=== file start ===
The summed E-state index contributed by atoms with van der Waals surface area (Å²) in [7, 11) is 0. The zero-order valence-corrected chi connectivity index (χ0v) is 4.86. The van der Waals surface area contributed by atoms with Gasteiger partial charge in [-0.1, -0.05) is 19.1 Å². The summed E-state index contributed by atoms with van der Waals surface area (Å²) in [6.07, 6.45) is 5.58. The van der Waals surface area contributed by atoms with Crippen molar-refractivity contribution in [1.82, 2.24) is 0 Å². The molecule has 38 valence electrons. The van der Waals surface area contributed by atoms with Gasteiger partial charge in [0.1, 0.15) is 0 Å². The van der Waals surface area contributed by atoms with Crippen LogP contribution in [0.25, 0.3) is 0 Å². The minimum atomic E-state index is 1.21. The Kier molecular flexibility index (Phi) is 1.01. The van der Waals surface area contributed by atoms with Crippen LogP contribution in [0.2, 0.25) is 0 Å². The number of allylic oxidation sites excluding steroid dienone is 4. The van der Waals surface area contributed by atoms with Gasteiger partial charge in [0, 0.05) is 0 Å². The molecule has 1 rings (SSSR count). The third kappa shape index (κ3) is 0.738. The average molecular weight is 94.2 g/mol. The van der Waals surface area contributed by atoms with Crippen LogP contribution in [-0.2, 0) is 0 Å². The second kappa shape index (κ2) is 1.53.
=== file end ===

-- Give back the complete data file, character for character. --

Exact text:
The summed E-state index contributed by atoms with van der Waals surface area (Å²) in [7, 11) is 0. The zero-order valence-corrected chi connectivity index (χ0v) is 4.86. The van der Waals surface area contributed by atoms with Gasteiger partial charge in [-0.1, -0.05) is 19.1 Å². The summed E-state index contributed by atoms with van der Waals surface area (Å²) in [6.07, 6.45) is 5.58. The van der Waals surface area contributed by atoms with Crippen molar-refractivity contribution in [1.82, 2.24) is 0 Å². The molecule has 38 valence electrons. The van der Waals surface area contributed by atoms with Gasteiger partial charge in [0.1, 0.15) is 0 Å². The van der Waals surface area contributed by atoms with Crippen LogP contribution in [0.25, 0.3) is 0 Å². The minimum atomic E-state index is 1.21. The Kier molecular flexibility index (Phi) is 1.01. The van der Waals surface area contributed by atoms with Crippen LogP contribution in [0.2, 0.25) is 0 Å². The number of allylic oxidation sites excluding steroid dienone is 4. The van der Waals surface area contributed by atoms with Gasteiger partial charge in [0, 0.05) is 0 Å². The molecule has 1 rings (SSSR count). The third kappa shape index (κ3) is 0.738. The average molecular weight is 94.2 g/mol. The van der Waals surface area contributed by atoms with Crippen LogP contribution in [-0.2, 0) is 0 Å². The second kappa shape index (κ2) is 1.53.